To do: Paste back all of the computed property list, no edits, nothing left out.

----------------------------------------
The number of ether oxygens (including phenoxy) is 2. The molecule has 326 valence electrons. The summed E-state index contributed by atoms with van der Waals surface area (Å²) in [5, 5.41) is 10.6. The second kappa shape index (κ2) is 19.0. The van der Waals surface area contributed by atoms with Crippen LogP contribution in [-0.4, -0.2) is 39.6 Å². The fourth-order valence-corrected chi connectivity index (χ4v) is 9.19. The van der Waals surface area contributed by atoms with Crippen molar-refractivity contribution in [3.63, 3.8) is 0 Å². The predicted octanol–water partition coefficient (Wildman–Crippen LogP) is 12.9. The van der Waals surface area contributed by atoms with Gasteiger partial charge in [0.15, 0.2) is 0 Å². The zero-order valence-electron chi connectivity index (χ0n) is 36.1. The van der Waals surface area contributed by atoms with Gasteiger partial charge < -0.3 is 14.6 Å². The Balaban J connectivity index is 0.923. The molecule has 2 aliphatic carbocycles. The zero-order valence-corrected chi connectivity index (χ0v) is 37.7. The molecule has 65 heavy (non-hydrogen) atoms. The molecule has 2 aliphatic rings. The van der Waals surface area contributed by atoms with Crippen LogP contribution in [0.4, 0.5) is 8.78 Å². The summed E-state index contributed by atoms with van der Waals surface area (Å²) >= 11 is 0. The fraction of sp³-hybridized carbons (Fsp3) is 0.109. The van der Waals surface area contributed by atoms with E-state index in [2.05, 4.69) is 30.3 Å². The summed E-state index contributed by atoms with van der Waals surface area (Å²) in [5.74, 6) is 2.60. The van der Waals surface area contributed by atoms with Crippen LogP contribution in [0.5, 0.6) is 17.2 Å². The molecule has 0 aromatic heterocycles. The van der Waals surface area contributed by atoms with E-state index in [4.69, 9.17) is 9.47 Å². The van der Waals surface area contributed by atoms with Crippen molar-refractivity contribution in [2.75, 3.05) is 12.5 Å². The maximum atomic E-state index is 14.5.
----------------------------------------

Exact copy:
The number of ether oxygens (including phenoxy) is 2. The molecule has 326 valence electrons. The summed E-state index contributed by atoms with van der Waals surface area (Å²) in [5, 5.41) is 10.6. The second kappa shape index (κ2) is 19.0. The van der Waals surface area contributed by atoms with Crippen LogP contribution in [-0.4, -0.2) is 39.6 Å². The fourth-order valence-corrected chi connectivity index (χ4v) is 9.19. The van der Waals surface area contributed by atoms with Crippen molar-refractivity contribution in [3.63, 3.8) is 0 Å². The predicted octanol–water partition coefficient (Wildman–Crippen LogP) is 12.9. The van der Waals surface area contributed by atoms with Gasteiger partial charge in [0.15, 0.2) is 0 Å². The zero-order valence-electron chi connectivity index (χ0n) is 36.1. The van der Waals surface area contributed by atoms with Gasteiger partial charge < -0.3 is 14.6 Å². The Balaban J connectivity index is 0.923. The molecule has 2 aliphatic carbocycles. The zero-order valence-corrected chi connectivity index (χ0v) is 37.7. The molecule has 65 heavy (non-hydrogen) atoms. The molecule has 2 aliphatic rings. The van der Waals surface area contributed by atoms with Crippen LogP contribution in [0.4, 0.5) is 8.78 Å². The summed E-state index contributed by atoms with van der Waals surface area (Å²) >= 11 is 0. The fraction of sp³-hybridized carbons (Fsp3) is 0.109. The van der Waals surface area contributed by atoms with E-state index in [2.05, 4.69) is 30.3 Å². The summed E-state index contributed by atoms with van der Waals surface area (Å²) in [5.74, 6) is 2.60. The van der Waals surface area contributed by atoms with Crippen LogP contribution in [0.5, 0.6) is 17.2 Å². The molecule has 0 aromatic heterocycles. The van der Waals surface area contributed by atoms with E-state index in [4.69, 9.17) is 9.47 Å². The van der Waals surface area contributed by atoms with Crippen molar-refractivity contribution in [2.75, 3.05) is 12.5 Å². The maximum atomic E-state index is 14.5.